Saturday, 1 February 2014
Are you ready to be a part of the sexual revolution?” actresses Stacy Martin and Sophie Kennedy Clark were asked by the photographer when they shot the controversial poster campaign for Lars von Trier’s latest cinematic revelation, Nymphomaniac.To promote the four-hour epic, in which Charlotte Gainsbourg recounts her life’s erotic adventures to aging bachelor Stellan Skarsgård, each cast member – from Uma Thurman to Shia LaBeouf – was required to give their best orgasm face. The graphic film was a baptism of fire for both 22-year-old French newcomer and current face of Rag & Bone Martin and Scottish 23-year-old Clark, marking their feature debuts. I met the talented pair in London to discuss female sexuality and power politics – and to get a peek into what it was really like working with von Trier.
Thursday, 30 January 2014
Michael Cera sheds his "funny guy" geek act to play troubled drug tourist Jamie in Sebastian Silva’s Sundance award-winning Crystal Fairy & the Magical Cactus. While trekking through Chile in search of a fabled hallucinogen, Jamie finds himself accompanied by a merry band of modern pranksters, including hippie queen Crystal Fairy (the dead-sincere and often nude Gaby Hoffman, sporting unaffectedly bushy pubes).
Cinematic drug-fuelled roadtrips have been well-immortalised by the likes of Fear & Loathing, On the Road, etc. But never before by such a ragtag young crew, and for such uncertain reasons. Then again, never before has it been so easy and popular for western backpackers to travel abroad in order to access more "exotic" psychedelic brews, like Ayahuasca in Peru, whether for spiritual growth, expansion of consciousness or just a huge mental mindfuck.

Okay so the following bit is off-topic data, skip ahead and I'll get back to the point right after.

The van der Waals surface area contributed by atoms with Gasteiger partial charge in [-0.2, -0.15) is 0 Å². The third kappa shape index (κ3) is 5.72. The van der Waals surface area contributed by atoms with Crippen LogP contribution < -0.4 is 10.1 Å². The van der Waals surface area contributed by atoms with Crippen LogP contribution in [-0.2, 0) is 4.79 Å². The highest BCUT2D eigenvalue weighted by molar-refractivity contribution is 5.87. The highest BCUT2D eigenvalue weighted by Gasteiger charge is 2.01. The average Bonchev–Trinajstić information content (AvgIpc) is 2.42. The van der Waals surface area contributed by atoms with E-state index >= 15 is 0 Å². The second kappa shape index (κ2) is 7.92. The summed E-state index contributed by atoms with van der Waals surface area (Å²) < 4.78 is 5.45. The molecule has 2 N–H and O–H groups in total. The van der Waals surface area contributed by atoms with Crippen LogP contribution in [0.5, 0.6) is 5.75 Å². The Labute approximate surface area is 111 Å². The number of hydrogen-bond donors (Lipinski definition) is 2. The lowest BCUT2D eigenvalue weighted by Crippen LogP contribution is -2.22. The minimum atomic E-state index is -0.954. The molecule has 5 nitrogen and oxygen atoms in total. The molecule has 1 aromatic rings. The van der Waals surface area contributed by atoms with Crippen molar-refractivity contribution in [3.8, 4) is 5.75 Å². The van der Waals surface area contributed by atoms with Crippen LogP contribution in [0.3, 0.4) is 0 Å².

Check out my interview with Michael here.
Wednesday, 22 January 2014
Who says modern day feminism is dead?
Naomi Wolf singlehandedly launched third-wave feminism with her bestselling book The Beauty Myth (1991), written at just 28. Now 51, the political activist and social critic is still stirring up controversy, most recently by exploring the connection between the vagina and the female brain in Vagina: A New Biography. Meanwhile, young British/Australian author Evie Wyld followed up her multi-award-winning debut novel, After The Fire, a Still Small Voice, with the haunting All the Birds, Singing last year. Featuring an isolated female protagonist attempting to escape her past on a windswept British isle, it landed her on Granta’s prestigious “Best of Young British Novelists”.
I spoke to Naomi and Evie about their favourite female icons and pornography in the post-digital age for Dazed's special GIRLS RULE February issue...
Thursday, 16 January 2014
Winner of the Cannes Jury Prize 2013 and nominated for two Academy Awards, critics are universally hailing Inside Llewyn Davis as the Coen brothers’s latest triumph. But before you get too carried away, Oscar Isaac—who stars as the eponymous, down-at-the-heels folk singer of 1961—would like to set the record straight. As tempting it might be to liken Inside Llewyn Davis to Joyce’s Portrait of the Artist As a Young Man or wax rhapsodic about what Ulysses the cat symbolizes in the film, Isaac affirms that the Coens just “don’t talk about that shit.”